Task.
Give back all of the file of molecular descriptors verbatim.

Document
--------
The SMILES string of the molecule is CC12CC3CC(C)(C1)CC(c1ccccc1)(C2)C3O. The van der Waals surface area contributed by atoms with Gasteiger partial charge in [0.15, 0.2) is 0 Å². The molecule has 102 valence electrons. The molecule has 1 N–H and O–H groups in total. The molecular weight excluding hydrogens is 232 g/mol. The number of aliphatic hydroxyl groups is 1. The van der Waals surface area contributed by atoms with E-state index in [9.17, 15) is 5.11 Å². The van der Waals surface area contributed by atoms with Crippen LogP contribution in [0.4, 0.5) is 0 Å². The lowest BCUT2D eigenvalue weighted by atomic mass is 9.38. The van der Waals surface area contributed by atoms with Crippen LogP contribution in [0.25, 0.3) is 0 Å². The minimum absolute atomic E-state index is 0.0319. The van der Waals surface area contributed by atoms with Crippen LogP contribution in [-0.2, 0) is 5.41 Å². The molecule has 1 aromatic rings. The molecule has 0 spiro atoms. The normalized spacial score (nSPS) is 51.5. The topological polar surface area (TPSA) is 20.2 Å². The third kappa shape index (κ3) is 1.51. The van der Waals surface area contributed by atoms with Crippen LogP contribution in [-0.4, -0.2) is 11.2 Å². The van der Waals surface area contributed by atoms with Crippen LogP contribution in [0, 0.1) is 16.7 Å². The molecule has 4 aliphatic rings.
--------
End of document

The SMILES string of the molecule is CC12CC3CC(C)(C1)CC(c1ccccc1)(C2)C3O. The van der Waals surface area contributed by atoms with Gasteiger partial charge in [0.15, 0.2) is 0 Å². The molecule has 102 valence electrons. The molecule has 1 N–H and O–H groups in total. The molecular weight excluding hydrogens is 232 g/mol. The number of aliphatic hydroxyl groups is 1. The van der Waals surface area contributed by atoms with E-state index in [9.17, 15) is 5.11 Å². The van der Waals surface area contributed by atoms with Crippen LogP contribution in [0.4, 0.5) is 0 Å². The lowest BCUT2D eigenvalue weighted by atomic mass is 9.38. The van der Waals surface area contributed by atoms with Crippen LogP contribution in [0.25, 0.3) is 0 Å². The minimum absolute atomic E-state index is 0.0319. The van der Waals surface area contributed by atoms with Crippen LogP contribution in [-0.2, 0) is 5.41 Å². The molecule has 1 aromatic rings. The molecule has 0 spiro atoms. The normalized spacial score (nSPS) is 51.5. The topological polar surface area (TPSA) is 20.2 Å². The third kappa shape index (κ3) is 1.51. The van der Waals surface area contributed by atoms with Crippen LogP contribution in [-0.4, -0.2) is 11.2 Å². The van der Waals surface area contributed by atoms with Crippen LogP contribution in [0, 0.1) is 16.7 Å². The molecule has 4 aliphatic rings.